In this adaptation of the Thomas Mann novel, avant-garde composer Gustave Aschenbach (loosely based on Gustav Mahler) travels to a Venetian seaside resort in search of repose after a period... See full summary »
In a near-empty Northfork orphanage, Father Harlan gently tends to Irwin, an eight-year-old who lies between a dream state and death. As orphanage caretaker Harlan reads aloud about Northfork's years-ago forced evacuation to make way for a hydro-electric dam, Irwin's imagination takes flight. While a team of six men evacuate the last remaining citizens of the town, Irwin, too, invents a cast of characters to prepare himself for his own evacuation. (the above states the caretaker - who is actually the priest - is reading about a years-ago evacuation. In the movie, the evacuation is taking place as the boy lays dying!) Written by
Sujit R. Varma
When the six committee members get out of their three cars at the dam, we hear eight doors slam. See more »
[reading a letter]
To the loving O'Brien family. It has been brought to our attention that the remains of a Mrs. Patricia O'Brien have yet to be excavated. Please make arrangements immediately.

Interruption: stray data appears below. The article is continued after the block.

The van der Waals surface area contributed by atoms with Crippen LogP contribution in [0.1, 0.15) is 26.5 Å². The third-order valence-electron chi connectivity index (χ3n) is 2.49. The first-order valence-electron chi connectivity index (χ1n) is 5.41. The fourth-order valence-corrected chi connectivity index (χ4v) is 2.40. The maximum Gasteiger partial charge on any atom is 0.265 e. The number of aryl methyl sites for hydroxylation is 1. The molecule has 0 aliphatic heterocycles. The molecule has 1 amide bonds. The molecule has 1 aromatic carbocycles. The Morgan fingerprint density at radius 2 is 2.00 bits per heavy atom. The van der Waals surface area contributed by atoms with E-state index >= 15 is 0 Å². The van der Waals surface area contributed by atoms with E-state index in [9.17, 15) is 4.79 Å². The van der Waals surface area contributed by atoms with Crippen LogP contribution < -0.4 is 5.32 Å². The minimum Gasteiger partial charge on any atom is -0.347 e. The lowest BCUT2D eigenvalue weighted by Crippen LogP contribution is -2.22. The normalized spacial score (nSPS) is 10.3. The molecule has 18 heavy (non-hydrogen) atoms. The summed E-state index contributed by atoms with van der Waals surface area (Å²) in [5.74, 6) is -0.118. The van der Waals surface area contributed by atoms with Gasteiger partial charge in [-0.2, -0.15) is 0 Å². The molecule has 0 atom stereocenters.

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It's a shame this movie is rated PG 13--it is really quite suitable for anyone--though young kids might not follow it too well.
It belongs to that wonderful genre of serio-comic ghost/angel stories that would have to include everything from Capra's "It's A Wonderful Life" to Wenders's "Wings of Desire."
The photography is stunning, the acting first rate, and--wonder of wonders--the tone is uplifting.
My only criticism is that there is not much ambiguity in the film. The two interwoven stories seem intriguingly mysterious at first; but they resolve themselves a little too nicely for my taste. As the director points out in his commentary on the DVD, all the ingredients of Irwin's story are on his bedside table. The symbolism is just a trifle too pat for me.
But what a lark! My favorite scene has to be when the relocation team tries to get breakfast at a diner. This is practically theatrical in its magic--a tour de force of witty acting--subtle, playful, and positively rhythmic--coupled with striking cinematography and an acute eye for the grotesque.
"Northfork" is funny, touching, gorgeous to look at, magical (with the above reservations) and has not one single car-chase.
An easy nine stars.
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